We present three cases of OLT who developed obstruction of the venous drainage of the liver caused by excessive rotation and were solved intraoperatively with the placement of a Sengstaken-Blakemore tube. As a novelty, prior to withdrawing the device, a transjugular hemodynamic study was performed to verify the absence of a transanastomotic gradient and the correct venous drainage of the liver. The report is according to the CARE guidelines .
2.1. Case 1
The first case is a 51-year-old male with HCV+genotype 3a chronic liver disease. OLT is indicated because of the presence of a hepatocellular carcinoma (HCC) complying with the Milan criteria. The physical measures of the patient were as follows: height, 176 cm; weight, 90 kg; abdominal perimeter, 109 cm; and thoracic perimeter, 111 cm. A first OLT was performed with a graft from an 81-year-old donor. In the first 48 hours, the patient developed severe primary malfunction, for which a second OLT was indicated. He received a graft from a second donor with the following measures: height, 160 cm; weight, 68 kg; abdominal perimeter, 93 cm; and thoracic perimeter, 95 cm. The recipient/donor weight ratio was 1.3. The surgery was performed following our habitual technique with vena cava preservation (piggyback) with an anastomosis between a common stump from the recipient suprahepatic veins and the donor’s cava after completely resecting the cuff of the previous graft’s vena cava.
In the course of the intervention, a rotation of the liver was observed due to a discrepancy between the graft’s size and the space in the hepatic fossa that impaired the venous drainage causing hepatic congestion. To solve this problem, a Sengstaken-Blakemore tube was placed under the liver in the right hypochondrium with the gastric and esophageal balloons filled, thus correcting its rotation and achieving an immediate improvement in the venous drainage (Figure 1).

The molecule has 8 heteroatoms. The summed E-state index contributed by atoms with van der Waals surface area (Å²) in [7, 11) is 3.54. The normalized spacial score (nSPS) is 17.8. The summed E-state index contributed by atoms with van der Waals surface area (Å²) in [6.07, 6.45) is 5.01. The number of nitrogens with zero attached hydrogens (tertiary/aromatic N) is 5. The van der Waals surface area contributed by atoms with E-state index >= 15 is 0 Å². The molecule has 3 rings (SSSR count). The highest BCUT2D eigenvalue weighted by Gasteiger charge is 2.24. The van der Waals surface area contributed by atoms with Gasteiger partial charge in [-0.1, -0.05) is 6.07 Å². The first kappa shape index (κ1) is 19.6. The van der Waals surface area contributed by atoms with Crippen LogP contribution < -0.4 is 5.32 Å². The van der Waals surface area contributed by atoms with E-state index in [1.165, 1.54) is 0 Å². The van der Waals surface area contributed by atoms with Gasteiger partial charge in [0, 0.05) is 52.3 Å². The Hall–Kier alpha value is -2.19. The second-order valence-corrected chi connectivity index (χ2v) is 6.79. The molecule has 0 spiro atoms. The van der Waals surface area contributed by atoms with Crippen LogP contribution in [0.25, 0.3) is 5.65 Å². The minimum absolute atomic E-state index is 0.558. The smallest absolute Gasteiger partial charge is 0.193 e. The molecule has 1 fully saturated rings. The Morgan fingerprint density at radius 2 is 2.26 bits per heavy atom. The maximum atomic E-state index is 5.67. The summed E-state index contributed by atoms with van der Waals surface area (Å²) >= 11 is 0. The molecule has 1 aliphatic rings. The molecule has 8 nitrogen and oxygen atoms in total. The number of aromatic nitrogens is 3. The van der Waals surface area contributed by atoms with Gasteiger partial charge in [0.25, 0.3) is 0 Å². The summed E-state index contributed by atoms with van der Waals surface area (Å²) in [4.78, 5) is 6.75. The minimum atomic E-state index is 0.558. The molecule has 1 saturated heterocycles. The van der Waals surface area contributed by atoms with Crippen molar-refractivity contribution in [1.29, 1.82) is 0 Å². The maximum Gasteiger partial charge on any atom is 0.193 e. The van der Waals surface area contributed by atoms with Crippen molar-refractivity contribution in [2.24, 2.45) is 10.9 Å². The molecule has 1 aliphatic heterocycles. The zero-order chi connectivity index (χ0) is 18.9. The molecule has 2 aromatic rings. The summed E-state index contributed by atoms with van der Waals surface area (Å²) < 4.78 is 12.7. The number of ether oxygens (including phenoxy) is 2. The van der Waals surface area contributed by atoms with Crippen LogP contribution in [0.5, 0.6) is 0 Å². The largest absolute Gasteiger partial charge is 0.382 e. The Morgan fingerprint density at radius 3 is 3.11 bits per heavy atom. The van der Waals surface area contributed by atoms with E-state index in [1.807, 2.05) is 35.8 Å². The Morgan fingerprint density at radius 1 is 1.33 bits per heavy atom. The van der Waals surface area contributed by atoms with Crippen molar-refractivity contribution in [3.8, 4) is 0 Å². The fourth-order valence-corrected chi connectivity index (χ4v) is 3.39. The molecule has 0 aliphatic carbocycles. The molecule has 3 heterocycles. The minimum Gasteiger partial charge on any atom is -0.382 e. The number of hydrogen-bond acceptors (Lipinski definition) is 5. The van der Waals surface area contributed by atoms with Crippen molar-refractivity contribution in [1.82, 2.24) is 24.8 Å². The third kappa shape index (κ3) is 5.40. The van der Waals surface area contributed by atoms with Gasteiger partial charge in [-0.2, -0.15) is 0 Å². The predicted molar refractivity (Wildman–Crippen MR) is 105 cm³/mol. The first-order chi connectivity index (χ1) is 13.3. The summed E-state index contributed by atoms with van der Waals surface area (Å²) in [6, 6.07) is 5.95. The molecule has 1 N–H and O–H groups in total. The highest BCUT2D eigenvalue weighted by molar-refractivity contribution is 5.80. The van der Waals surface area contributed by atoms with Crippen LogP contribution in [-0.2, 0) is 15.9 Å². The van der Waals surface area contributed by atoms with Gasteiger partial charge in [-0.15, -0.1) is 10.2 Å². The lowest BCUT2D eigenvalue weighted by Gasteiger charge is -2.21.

In the 7th postoperative day, a liver hemodynamic study was performed through the jugular vein. The THCG was measured with the balloons full and empty, observing that it did not increase after deflating them, so subsequent removal of the catheter was deemed safe. The patient was discharged 4 weeks after the surgery with optimal liver function, without ascites or other associated complications.
2.2. Case 2
The second case is a 39-year-old patient with familial amyloid polyneuropathy with associated gastrointestinal involvement. OLT was performed with a “domino” strategy (the explanted liver was used as a graft for a compatible liver recipient with decompensated cirrhosis). The physical parameters were as follows: height, 1.90 cm; weight, 90 kg; abdominal perimeter, 100 cm; and thoracic perimeter, 107 cm. An OLT was performed using a graft from a donor with an abdominal perimeter of 99 cm and thoracic perimeter of 95, with a weight of 68 kg, and a size of 163 cm. The recipient/donor weight ratio was 1.3.
A piggyback technique was performed as described. After reperfusion of the graft, hepatic congestion was observed due to poor venous drainage in relation to excessive rotation of the anastomosis of the suprahepatic vena cava. This was corrected by placing a Sengstaken-Blakemore tube in the right hypochondrium with both balloons inflated raising the liver, thus modifying the position of the liver and achieving adequate venous drainage. The postoperative course was uneventful. In the 7th postoperative day, a direct hepatic hemodynamic study was performed through the jugular vein checking the absence of a THCG after deflating the Sengstaken-Blakemore tube’s balloons proceeding to its withdrawal. The patient was discharged with a correct hepatic function, without ascites or other associated complications.